Michelle Obama made waves this week with her decision to not wear headscarf during her visit to Saudi Arabia. Although reactions to her decision were mixed, the reaction on social media gave birth to a hashtag accusing the first lady of immodesty—a heady violation in one of the few remaining countries requiring women to cover their heads in public.

Via Politico:

On Twitter, Saudis used a hashtag that translates to “#Michelle_Obama_Immodest” or “#Michelle_Obama_NotVeiled” to chastise the first lady for being disrespectful to Saudi traditions.

Some on Twitter noted that Obama had covered her hair during a visit to a mosque in Indonesia and wondered why she hadn’t done the same, Egypt’s Ahram Online noted, while one woman urged fellow Saudis not to “make Obama angry at us.”
The first lady’s office had no comment on her attire.

Twitter is still chirping about it:

I think so too, Khawla.

This isn’t an unprecedented move by the First Lady. During their trips to Saudi Arabia, neither Hillary Clinton nor Laura Bush opted to don a head scarf. (Technically, the modesty rules people are having such a hard time with here don’t apply to visitors.) But, as the Washington Post notes, “in Saudi Arabia, the simple act of not covering your head can be political, intentionally or not.”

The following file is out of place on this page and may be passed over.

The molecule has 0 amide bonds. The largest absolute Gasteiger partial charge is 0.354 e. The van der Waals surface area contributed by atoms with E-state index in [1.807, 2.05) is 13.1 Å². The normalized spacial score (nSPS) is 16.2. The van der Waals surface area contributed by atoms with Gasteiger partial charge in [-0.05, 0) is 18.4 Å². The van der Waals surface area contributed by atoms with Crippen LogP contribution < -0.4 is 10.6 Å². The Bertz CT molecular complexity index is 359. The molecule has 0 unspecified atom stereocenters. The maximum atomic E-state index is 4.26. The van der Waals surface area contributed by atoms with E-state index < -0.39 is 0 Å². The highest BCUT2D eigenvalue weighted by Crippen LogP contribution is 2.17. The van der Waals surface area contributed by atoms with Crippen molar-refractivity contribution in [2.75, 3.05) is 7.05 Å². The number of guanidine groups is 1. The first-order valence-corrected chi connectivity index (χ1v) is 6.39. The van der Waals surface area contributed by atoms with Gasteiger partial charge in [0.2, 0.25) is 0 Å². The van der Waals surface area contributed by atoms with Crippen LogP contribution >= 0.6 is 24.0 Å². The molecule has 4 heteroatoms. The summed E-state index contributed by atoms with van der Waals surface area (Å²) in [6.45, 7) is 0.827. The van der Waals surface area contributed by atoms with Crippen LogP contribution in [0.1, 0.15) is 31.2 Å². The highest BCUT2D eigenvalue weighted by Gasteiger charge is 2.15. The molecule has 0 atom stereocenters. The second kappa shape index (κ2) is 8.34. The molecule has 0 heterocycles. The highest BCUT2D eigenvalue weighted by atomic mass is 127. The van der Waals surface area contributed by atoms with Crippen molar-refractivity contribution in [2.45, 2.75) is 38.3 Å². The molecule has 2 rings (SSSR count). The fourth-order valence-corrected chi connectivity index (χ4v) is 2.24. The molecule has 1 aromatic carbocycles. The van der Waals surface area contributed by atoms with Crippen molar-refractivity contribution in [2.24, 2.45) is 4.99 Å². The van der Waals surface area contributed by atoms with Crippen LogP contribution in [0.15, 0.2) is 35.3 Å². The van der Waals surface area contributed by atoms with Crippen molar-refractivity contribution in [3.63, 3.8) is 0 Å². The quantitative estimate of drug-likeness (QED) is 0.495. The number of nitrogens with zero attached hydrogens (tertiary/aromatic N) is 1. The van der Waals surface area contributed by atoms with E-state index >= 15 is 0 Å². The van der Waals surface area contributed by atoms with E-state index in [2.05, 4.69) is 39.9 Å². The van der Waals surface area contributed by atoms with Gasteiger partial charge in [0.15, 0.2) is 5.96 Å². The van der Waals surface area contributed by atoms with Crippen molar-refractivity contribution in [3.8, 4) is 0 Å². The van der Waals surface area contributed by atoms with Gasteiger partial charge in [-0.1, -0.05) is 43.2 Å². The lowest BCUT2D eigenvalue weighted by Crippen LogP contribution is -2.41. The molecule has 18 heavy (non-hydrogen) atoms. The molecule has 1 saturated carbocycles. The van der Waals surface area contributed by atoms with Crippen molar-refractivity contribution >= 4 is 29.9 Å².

This is so significant, and I’m proud of her for not doing what I think most of us, if we were honest, probably expected her to do. Saudi Arabia has found its terrible human rights record thrown into the spotlight most recently over the persecution of Saudi blogger Raif Badawi, who dared to criticize the Saudi clerics. The world is not impressed with Saudi Arabia’s draconian culture, and with her refusal to cover her head, the first lady indicated in a very visible way that neither is she.

Featured image here.